Thoracic Transplantation in the United States: An Analysis of UNOS Registry Data.
Clinical Transplants 2006, Chapter 3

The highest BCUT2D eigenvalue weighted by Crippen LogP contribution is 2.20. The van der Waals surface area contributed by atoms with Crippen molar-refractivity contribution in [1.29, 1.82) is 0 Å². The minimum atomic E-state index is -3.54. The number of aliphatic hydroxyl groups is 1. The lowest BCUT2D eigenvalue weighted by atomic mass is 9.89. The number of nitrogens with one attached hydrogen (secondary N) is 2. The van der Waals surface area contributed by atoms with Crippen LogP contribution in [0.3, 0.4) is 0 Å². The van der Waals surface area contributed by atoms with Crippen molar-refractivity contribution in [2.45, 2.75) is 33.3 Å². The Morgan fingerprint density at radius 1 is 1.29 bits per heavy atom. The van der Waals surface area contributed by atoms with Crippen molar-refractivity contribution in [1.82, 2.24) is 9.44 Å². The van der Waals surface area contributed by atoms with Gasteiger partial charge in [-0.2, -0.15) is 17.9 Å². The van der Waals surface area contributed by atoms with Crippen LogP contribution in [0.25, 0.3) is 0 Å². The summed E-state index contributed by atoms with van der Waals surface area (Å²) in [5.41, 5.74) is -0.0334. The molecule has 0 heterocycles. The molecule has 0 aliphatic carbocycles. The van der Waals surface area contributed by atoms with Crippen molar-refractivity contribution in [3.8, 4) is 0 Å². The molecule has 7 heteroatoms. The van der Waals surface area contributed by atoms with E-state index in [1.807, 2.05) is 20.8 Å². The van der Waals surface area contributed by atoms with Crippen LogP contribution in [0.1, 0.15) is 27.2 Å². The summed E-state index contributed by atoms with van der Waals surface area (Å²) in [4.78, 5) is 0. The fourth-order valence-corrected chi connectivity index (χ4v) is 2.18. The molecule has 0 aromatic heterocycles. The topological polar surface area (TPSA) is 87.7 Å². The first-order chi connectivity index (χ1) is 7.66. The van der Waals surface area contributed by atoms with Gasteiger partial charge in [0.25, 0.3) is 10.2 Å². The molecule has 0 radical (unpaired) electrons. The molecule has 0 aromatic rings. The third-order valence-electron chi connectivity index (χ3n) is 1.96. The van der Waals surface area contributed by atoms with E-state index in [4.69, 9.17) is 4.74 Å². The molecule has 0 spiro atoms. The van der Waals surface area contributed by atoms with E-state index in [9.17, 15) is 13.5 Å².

Within the last 15 years, annual heart transplants performed in the U.S. were relatively stable, with an average of 2280 per year. The total number of lung transplants has steadily increased every year, reaching 1406 in 2005; the trend of increasing annual case numbers seemed more obvious for double lung transplants, which have become dominant since 2002. Heart-lung transplantation remains a rare treatment procedure, with an annual average of 50 since 1988. Overall 10-year graft survival rates for heart, double lung, single lung, and heart-lung transplant recipients were 48.7%, 29.7%, 17.5%, and 25.8%, respectively. Both short-term (1-year) and long-term (5-year) graft survival rates were improved in heart and lung transplantation. The effect of the transplant year was more significant in short-term graft survival. Risk factors that have a significant impact on the graft survival of thoracic transplants include HLA mismatches, pre-transplant PRA, transfusions between listing and transplantation, previous transplantation, treated rejection within the first year post-transplant, donor CMV status, and drug-treated infection prior to transplantation or prior to discharge.